What Does Equality Mean?

One of my colleagues pointed out something interesting in the Java class documentation a few days ago, and I thought I'd make a small demo and write about it. Take a look at the following simple piece of Java code, as you can see it creates two URL objects then displays if they're equal on the console:

import java.net.URL;
import java.net.MalformedURLException;

class Equals
{
    public static void main(String[] args) throws MalformedURLException
    {
	URL url = new URL("http://www.example.com/");
	URL url2 = new URL("http://www.westpoint.ltd.uk/");

	System.out.println( url.equals(url2) );
    }
}
  

Running the code offers no surprises - as expected Java quite correctly says they're not the same:

rich@smithers:~/equals_v1> java Equals
false
  

Okay, so that wasn't very interesting. Let's try something slightly different, I'll change the URLs so the code reads like this:

        URL url = new URL("http://xmelegance.org/");
        URL url2 = new URL("http://needcoffee.co.uk/");
  

I didn't make any other changes, but now if we look at the result we see this:

rich@smithers:~/equals_v2> java Equals
true
  

Err. What's going on? Those URLs are clearly different, but Java thinks they're the same. The answer lies hidden in the line of the documentation my colleague spotted: Two hosts are considered equivalent if both host names can be resolved into the same IP addresses. As it happens, I know that both of those two domains are actually hosted as different vhosts on the same IP address, which explains the result.

We can see this happening if we fire up Ethereal and watch the network as we run the code. Just the act of comparing the two URLs is enough to make Java send off two DNS requests, then wait for the DNS server to reply. Often the DNS server wouldn't have the answer cached, so this could take around 100ms which is a long time in computing terms.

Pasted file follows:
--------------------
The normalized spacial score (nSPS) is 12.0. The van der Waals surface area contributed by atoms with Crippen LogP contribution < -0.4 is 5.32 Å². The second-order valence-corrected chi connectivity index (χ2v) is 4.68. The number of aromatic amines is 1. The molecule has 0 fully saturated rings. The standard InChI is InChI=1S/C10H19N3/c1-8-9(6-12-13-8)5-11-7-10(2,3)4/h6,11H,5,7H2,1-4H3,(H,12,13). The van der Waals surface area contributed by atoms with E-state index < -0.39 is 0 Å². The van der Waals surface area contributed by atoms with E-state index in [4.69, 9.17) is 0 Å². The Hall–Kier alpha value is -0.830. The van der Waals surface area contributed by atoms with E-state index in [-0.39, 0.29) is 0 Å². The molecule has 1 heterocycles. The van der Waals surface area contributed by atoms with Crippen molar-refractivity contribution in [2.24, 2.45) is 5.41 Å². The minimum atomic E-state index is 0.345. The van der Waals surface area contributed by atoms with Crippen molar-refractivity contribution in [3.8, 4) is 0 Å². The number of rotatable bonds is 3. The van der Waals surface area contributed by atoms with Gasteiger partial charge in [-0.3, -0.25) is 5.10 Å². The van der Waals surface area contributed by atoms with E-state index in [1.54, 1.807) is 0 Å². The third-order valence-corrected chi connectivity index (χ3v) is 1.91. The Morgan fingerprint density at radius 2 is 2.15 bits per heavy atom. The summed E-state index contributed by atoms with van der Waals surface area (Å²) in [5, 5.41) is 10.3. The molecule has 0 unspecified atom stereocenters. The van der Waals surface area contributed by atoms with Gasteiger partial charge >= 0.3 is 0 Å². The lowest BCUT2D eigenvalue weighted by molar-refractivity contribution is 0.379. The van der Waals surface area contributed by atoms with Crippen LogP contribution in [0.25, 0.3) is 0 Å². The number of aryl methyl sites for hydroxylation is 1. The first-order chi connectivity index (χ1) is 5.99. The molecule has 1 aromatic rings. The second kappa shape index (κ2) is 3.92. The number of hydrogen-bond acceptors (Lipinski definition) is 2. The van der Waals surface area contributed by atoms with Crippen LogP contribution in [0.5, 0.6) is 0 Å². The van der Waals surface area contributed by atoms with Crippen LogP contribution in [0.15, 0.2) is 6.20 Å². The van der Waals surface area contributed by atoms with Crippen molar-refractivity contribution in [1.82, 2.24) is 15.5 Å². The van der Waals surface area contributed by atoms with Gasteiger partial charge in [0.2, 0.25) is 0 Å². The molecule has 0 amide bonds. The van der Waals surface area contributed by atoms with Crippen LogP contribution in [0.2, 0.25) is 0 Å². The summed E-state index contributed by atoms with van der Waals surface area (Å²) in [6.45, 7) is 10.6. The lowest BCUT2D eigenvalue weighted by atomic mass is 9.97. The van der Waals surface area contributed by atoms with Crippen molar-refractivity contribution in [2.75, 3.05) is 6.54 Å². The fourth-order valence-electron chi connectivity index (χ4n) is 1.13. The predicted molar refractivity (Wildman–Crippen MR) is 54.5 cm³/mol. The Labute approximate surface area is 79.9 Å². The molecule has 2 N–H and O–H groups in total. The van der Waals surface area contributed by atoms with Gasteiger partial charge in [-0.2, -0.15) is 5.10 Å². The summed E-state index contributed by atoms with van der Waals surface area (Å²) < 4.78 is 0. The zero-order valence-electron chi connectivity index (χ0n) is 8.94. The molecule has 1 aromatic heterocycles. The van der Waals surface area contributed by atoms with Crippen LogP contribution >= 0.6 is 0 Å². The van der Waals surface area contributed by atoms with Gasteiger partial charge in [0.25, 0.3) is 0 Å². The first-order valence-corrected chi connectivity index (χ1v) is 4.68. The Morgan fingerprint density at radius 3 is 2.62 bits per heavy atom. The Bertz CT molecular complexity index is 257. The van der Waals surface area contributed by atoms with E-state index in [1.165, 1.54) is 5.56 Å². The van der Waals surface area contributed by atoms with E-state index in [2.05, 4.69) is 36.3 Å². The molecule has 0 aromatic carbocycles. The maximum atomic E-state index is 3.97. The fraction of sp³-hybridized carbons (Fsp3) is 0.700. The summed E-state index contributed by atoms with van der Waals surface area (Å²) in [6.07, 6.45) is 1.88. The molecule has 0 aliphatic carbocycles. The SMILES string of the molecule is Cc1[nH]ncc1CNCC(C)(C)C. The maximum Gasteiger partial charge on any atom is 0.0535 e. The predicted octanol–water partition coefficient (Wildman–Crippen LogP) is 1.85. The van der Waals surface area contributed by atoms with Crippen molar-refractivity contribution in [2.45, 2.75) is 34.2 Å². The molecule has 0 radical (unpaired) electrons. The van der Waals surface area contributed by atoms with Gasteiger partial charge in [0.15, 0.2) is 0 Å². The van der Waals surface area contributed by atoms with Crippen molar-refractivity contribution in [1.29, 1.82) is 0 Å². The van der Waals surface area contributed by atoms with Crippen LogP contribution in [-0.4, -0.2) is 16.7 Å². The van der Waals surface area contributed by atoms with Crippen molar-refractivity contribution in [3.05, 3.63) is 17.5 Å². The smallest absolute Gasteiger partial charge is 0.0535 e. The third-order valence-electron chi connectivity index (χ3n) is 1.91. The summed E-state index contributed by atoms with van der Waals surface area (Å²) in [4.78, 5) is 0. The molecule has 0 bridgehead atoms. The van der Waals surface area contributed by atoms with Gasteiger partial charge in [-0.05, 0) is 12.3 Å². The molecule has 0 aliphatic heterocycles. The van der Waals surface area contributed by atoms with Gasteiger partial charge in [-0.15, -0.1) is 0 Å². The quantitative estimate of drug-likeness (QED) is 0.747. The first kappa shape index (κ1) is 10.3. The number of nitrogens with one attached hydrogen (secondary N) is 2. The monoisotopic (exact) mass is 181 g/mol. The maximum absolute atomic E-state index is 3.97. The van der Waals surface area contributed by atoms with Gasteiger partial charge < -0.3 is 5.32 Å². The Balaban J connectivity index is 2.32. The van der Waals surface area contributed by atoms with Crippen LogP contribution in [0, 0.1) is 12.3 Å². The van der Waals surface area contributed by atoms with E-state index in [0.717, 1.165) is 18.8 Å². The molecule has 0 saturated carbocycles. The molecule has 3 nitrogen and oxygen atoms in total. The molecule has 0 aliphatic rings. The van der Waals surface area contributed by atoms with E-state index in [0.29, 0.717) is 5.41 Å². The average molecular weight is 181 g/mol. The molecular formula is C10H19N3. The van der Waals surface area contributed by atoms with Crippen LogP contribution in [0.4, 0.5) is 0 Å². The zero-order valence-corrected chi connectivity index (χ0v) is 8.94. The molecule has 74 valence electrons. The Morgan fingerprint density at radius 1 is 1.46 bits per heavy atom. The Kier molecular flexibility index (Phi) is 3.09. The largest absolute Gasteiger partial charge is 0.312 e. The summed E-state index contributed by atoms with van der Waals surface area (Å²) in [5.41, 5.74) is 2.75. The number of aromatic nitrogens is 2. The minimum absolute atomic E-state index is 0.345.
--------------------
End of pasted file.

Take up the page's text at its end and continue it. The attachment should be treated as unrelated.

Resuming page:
Of course, not every system has DNS setup... What do you think happens if we disable it then rerun the exact same code?

rich@smithers:~/equals_v2> java Equals
false
  

Well, that's confusing! The same code can actually give either answer depending on whether we we have DNS or not. In fact, things are even worse though - if we take a site like Google that can return different IP address each time the DNS is queried then we can actually see Java tell us that two identical looking URLs are different.

The implications of this behaviour are important to be aware of (at least if you're writing Java code). The equals() method is not a string comparison as you'd expect. In fact it makes DNS requests to resolve the hostname in the URL to an IP address. This means that calls to it will often involve at least one network round trip (with all the performance implications this implies).

It also means that if you're writing security sensitive code then you need to be extremely careful when comparing URLs because the chances are that using the equals() method will not do what you'd expect. You might want to rewrite such code to use the URI class instead which has much less surprising behaviour.

If you want to see more about how Java compares URLs, take a look at the reference documentation for the equals method of URL.

< Previous Article
Recent News
Next Article >
XML External Entities, Attack and Defence

OTHER STORIES

XML External Entities, Attack and Defence

XML is used widely in many different areas of computing. It's been wildly successful especially compared to its more complex sibling SGML. Most people think of XML as just a bunch of tags and some text, which is normally a perfectly reasonable way to regard it. Unfortunately when you're working with XML data that originates from an untrusted source there are some gotchas waiting to bite you.

Read more
Designed & Built by e3creative